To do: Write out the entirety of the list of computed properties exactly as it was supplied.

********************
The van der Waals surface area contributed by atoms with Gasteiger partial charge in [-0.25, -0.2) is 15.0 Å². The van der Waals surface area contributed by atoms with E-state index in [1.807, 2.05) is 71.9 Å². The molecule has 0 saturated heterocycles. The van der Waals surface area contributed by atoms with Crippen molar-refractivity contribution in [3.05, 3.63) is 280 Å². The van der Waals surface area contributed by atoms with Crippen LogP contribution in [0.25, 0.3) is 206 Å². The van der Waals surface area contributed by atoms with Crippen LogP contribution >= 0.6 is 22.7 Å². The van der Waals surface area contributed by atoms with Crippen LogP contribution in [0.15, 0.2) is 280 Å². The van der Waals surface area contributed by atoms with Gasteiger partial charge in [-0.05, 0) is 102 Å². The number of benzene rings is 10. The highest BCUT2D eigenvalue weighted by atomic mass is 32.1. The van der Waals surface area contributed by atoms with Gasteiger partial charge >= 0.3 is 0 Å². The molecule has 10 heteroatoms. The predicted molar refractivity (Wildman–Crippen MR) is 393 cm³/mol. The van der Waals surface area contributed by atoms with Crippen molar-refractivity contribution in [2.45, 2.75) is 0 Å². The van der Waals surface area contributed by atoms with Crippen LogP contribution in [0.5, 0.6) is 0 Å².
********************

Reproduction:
The van der Waals surface area contributed by atoms with Gasteiger partial charge in [-0.25, -0.2) is 15.0 Å². The van der Waals surface area contributed by atoms with E-state index in [1.807, 2.05) is 71.9 Å². The molecule has 0 saturated heterocycles. The van der Waals surface area contributed by atoms with Crippen molar-refractivity contribution in [3.05, 3.63) is 280 Å². The van der Waals surface area contributed by atoms with Crippen LogP contribution in [0.25, 0.3) is 206 Å². The van der Waals surface area contributed by atoms with Crippen LogP contribution >= 0.6 is 22.7 Å². The van der Waals surface area contributed by atoms with Crippen LogP contribution in [0.15, 0.2) is 280 Å². The van der Waals surface area contributed by atoms with Gasteiger partial charge in [-0.05, 0) is 102 Å². The number of benzene rings is 10. The highest BCUT2D eigenvalue weighted by atomic mass is 32.1. The van der Waals surface area contributed by atoms with Gasteiger partial charge >= 0.3 is 0 Å². The molecule has 10 heteroatoms. The predicted molar refractivity (Wildman–Crippen MR) is 393 cm³/mol. The van der Waals surface area contributed by atoms with Crippen molar-refractivity contribution in [2.45, 2.75) is 0 Å². The van der Waals surface area contributed by atoms with Crippen LogP contribution in [0.5, 0.6) is 0 Å².